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Speaker Law

Stepparent adoption set aside due to parties’ fraud

Posted on Wednesday, May 16, 2018

The Court of Appeals upheld the trial court decision to set aside the stepparent adoption of KJS due to the parties’ significant and positive fraud.


The facts of this case (In re KJS, Minor, No.330722) are simple.


KJS was born in the Republic of the Philippines. His parents never married. Petitioner-mother met respondent online. They were married in a religious ceremony. After the mother received a fiancé visa for herself and a green card for KJS, they came to the United States. The couple were legally married in the US in 2013.


The parents filed a petition for a stepparent adoption; court officials conducted an investigation and the adoption was approved on November 18, 2015. The parents were pleased, hopeful that the adoption would accelerate KJS’s American citizenship process.


The next day, the parties argued. Eventually, petitioner-mother sent three e-mails to the trial court that granted the adoption asking that the adoption be set aside. She stated that respondent step-father was abusive, wouldn’t go to marriage counseling and wanted full custody of KJS. The court treated the e-mails as a petition for a re-hearing and set a hearing for December 9, 2015.


In the meantime, respondent filed for divorce. He received an order granting him the home and full custody of KJS. At the December 9th hearing in the adoption matter, the respondent asked for more time because he wasn’t prepared for a full hearing. The court denied his request and proceeded with the hearing.


The parties testified describing a history of conflict and domestic abuse. Petitioner said that the respondent didn’t ask for a divorce until the adoption was finalized. When asked if they told the court officers who conducted the pre-adoption study of their volatile relationship, they said “no.”


The court sets aside the adoption


Following the hearing, the court set aside the adoption. The court stated that the purpose of a stepparent adoption was to “create a cohesive family unit for a child” and that a stable relationship was required for the court to approve an adoption. The court noted that the parties presented themselves as a loving couple and if the true nature of the relationship had been known, the adoption would not have been approved.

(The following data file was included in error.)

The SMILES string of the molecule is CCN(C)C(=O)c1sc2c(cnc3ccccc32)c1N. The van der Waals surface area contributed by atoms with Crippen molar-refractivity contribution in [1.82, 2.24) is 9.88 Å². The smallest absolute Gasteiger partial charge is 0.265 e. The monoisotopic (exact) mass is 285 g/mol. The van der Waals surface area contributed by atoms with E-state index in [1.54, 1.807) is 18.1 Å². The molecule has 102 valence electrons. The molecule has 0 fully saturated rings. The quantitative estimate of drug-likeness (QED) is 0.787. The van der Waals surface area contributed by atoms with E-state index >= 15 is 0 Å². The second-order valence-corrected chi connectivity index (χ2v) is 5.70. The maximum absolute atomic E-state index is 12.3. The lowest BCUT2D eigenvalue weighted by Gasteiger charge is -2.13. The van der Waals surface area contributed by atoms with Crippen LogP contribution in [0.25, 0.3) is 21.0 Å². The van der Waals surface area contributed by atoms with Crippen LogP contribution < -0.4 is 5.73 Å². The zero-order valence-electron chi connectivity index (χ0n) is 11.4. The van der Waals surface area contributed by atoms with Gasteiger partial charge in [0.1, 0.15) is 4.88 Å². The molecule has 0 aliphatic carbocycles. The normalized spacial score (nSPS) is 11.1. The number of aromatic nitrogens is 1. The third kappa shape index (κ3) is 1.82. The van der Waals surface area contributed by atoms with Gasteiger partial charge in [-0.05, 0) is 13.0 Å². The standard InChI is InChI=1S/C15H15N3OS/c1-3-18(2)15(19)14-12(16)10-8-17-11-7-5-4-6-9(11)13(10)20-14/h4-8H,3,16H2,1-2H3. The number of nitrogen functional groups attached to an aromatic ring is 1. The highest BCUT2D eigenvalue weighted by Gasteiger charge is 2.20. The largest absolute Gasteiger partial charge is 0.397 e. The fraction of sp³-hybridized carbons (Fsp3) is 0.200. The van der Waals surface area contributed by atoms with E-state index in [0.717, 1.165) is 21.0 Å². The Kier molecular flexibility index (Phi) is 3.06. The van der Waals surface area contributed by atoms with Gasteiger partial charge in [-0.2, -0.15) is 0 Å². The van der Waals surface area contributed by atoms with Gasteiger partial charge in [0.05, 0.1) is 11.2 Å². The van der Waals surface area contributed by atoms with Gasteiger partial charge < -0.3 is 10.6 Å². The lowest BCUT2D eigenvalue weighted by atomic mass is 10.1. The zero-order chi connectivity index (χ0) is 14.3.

Respondent appeals the order vacating his stepparent adoption.

Respondent raised some procedural issues, which the Court of Appeals (COA) denied. The respondent also argued that the trial court was wrong when it concluded that the parties committed fraud in securing the adoption.




The COA disagreed upholding the lower court decision, finding:


1)  Although good cause is required to hold a rehearing to vacate an adoption, there is no standard for the actual order to vacate. The statute (MCL 710.64 (A) simply states the judge may set aside the order of adoption.


2)  Case law supports the use of fraud as grounds to vacate an adoption.


3)  Because courts are reluctant to set aside an adoption, the fraud must be significant and positive.



The fraud is this case was significant, positive fraud.


The COA looked to the purpose of the stepparent adoption statute to determine if the fraud in this case was significant and positive. The statute was enacted to “allow the creation of a two-parent family where one did not exist before,” which is grounded on a marriage between the biological custodial parent and the stepparent.


The facts showed that the parents didn’t intend to remain married or create a two-parent family for KJS. Both parties agreed that the relationship was volatile. Respondent also challenged the petitioner’s motives seeking the adoption because the filing of the petition coincided with the removal of conditions on the petitioner’s green card. The evidence in this case shows that the parties didn’t intend to create a two-parent family for KJS, which constitutes fraud.


A best-interests finding is not necessary at rehearing.


In response to respondent’s argument that the court abused its discretion by setting aside the adoption without making best interests findings. The COA disagreed stating that Michigan case law allows a trial court to decide whether to make the best-interests findings in a rehearing.


Because of the above reasons, the COA upheld the trial court’s decision to set-aside the adoption.



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